On creativity, Björk recalls, “I tried almost everything as a teenager, and in a way, I think it’s good to try everything, because I realized very quickly where my heart belongs. My heart belongs to singing. And I think the world is full of dentists who want to be race-car drivers, and race-car drivers who want to be dentists. I am a singer, and I want to be a singer, so I’m gonna stick to that and be quite grateful. If I get more greedy than that, something will just go wrong.”
Folks might say something went wrong with the Sugarcubes. Not so, avers Björk. “We had worked together as a unit since we were 14, 15 years old—we’d done all these different things together and always stuck by each other no matter what. We set up a pirate radio station—we broke into Radio One for the 200-year birthday of Reykjavík and made all these announcements and played songs that we considered more realistic. So we’ve been arrested, been thrown in jail together.”
When writers and record-company people began to subtly hint that Björk was a better singer than Einar Örn, that maybe she should consider a solo career outside of the Sugarcubes, Björk says her response was always the same. “We’d just laugh at them—it was just wrong, because they didn’t know, they weren’t there. It was such a fight we went through in Iceland, such sticking together, it was like the Vietnam veterans coming back.”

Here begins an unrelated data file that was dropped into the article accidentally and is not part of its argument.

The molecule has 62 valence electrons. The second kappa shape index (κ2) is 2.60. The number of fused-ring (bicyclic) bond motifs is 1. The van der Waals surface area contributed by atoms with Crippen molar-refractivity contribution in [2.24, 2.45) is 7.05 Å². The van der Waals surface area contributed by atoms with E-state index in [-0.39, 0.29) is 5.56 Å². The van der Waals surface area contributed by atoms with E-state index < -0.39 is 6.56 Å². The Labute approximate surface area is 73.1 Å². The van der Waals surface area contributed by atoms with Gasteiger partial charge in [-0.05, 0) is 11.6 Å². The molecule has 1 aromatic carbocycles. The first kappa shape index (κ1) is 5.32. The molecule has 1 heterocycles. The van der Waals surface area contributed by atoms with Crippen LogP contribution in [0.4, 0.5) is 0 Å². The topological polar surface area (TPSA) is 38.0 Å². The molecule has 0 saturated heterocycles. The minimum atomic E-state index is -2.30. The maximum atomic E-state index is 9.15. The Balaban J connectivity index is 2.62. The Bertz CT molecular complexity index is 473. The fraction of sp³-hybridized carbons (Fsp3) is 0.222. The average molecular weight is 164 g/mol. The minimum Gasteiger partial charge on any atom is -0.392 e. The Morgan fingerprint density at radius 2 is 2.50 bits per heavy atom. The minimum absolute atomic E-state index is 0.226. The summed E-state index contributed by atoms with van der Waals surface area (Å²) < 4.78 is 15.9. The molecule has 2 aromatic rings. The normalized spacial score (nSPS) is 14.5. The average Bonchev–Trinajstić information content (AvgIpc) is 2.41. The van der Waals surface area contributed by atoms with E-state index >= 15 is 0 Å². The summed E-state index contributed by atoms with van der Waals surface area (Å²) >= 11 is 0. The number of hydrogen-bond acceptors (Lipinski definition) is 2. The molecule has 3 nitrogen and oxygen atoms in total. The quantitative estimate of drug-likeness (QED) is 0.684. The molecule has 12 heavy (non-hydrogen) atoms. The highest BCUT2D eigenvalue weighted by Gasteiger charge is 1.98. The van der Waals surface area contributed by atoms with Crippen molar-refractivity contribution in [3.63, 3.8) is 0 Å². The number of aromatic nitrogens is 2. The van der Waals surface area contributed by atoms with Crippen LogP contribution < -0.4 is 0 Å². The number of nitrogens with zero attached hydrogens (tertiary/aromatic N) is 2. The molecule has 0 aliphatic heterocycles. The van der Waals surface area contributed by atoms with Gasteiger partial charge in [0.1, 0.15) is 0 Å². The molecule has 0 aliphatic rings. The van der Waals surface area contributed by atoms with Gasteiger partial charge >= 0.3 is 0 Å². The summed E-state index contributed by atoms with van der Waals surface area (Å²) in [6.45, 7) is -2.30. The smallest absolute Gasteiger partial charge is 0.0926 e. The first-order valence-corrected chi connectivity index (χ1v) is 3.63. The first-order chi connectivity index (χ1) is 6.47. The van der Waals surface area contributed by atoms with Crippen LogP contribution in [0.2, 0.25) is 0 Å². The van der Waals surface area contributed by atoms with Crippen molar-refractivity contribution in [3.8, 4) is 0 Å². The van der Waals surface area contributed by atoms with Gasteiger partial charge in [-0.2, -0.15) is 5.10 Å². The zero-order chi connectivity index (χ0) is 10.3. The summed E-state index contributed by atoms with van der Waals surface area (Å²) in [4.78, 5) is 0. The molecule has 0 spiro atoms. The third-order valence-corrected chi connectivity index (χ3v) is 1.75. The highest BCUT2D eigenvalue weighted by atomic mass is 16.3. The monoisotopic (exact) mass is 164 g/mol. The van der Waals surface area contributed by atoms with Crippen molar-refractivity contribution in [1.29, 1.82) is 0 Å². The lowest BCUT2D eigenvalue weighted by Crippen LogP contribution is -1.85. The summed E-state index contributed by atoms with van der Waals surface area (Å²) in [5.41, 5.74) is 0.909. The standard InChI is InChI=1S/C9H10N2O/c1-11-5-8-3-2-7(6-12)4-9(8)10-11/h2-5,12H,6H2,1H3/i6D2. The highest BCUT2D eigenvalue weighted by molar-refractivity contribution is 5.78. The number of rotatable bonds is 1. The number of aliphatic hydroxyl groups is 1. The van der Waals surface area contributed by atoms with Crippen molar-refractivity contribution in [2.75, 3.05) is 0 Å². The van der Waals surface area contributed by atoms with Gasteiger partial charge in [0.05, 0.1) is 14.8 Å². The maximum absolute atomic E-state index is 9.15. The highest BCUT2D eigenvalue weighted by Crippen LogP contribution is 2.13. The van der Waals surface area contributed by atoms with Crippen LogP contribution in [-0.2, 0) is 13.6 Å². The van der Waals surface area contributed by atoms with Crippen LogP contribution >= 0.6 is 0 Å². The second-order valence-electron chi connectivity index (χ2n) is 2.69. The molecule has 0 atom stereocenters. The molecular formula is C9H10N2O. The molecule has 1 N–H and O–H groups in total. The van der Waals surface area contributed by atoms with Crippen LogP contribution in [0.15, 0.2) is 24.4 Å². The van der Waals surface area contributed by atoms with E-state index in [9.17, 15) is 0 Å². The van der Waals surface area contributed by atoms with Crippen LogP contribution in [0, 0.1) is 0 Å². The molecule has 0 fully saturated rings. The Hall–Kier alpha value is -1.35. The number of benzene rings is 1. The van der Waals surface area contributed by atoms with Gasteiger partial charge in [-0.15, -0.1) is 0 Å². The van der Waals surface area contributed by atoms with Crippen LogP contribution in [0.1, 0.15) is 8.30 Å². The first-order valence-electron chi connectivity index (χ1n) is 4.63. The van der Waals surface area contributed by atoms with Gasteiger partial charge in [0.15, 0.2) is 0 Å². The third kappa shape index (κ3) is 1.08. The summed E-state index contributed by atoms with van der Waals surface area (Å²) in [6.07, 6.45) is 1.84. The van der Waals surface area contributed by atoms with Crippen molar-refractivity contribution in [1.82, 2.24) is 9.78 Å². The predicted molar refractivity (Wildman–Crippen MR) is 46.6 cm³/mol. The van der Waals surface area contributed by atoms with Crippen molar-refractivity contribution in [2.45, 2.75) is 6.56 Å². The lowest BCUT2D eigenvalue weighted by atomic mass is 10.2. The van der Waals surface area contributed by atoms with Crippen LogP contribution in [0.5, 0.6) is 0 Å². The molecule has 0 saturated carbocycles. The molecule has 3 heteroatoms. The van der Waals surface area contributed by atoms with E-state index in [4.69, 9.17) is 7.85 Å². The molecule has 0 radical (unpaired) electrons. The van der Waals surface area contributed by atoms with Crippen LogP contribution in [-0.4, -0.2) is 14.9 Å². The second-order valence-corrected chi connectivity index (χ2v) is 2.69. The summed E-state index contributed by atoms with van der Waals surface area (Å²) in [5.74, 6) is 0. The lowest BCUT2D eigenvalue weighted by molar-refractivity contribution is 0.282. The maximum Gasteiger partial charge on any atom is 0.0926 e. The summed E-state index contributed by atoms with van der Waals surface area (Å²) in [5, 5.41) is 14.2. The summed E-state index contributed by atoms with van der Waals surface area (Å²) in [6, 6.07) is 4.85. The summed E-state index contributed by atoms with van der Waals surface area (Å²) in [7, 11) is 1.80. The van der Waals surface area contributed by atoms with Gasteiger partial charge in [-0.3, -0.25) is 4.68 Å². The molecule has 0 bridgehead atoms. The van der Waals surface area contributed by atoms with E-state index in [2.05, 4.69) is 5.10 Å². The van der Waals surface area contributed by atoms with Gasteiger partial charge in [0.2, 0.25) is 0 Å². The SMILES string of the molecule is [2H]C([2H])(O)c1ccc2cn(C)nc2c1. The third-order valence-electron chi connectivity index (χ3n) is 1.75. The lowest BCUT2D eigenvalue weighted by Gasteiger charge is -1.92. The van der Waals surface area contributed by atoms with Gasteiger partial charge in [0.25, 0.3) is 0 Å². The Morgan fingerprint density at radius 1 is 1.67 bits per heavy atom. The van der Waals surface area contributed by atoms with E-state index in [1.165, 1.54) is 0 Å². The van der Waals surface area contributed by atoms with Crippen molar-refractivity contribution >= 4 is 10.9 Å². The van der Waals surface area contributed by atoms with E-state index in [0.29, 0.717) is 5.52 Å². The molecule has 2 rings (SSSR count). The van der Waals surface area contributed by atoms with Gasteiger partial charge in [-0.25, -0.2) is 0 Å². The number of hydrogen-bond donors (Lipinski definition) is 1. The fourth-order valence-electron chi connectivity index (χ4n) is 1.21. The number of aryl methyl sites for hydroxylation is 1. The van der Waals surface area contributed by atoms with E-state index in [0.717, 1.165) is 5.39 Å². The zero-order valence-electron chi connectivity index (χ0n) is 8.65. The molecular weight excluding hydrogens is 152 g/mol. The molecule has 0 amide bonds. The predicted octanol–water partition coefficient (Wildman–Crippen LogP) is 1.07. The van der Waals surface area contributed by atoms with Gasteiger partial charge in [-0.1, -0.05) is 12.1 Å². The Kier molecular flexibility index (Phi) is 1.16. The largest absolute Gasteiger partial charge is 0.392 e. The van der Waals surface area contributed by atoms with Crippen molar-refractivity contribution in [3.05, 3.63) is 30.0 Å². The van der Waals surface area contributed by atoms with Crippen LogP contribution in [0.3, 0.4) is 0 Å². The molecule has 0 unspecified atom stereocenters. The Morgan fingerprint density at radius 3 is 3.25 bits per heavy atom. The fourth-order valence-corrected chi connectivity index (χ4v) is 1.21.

Two of the ‘Cubes including Björk’s ex-boyfriend Thor Eldon, Sindri’s father—were considered to be among Iceland’s most promising young poets. “They hadn’t been able to write for five years, because they were doing soundchecks in Texas, doing guitar solos in Oklahoma,” she says. “So when I decided to leave, everybody had other things to do and it wasn’t just my decision.” And—like all her favorite authors and film directors—Björk understood that she had to give up a few things to get something back. As she puts it, “I never wanted to be famous—that was never my goal. The reason I did ‘Debut’ was, I realized everybody can do something really well, you know ? And at some point in life, everyone’s got to try to do what they are best at the best they can. That’s when I realized I had to do this album.”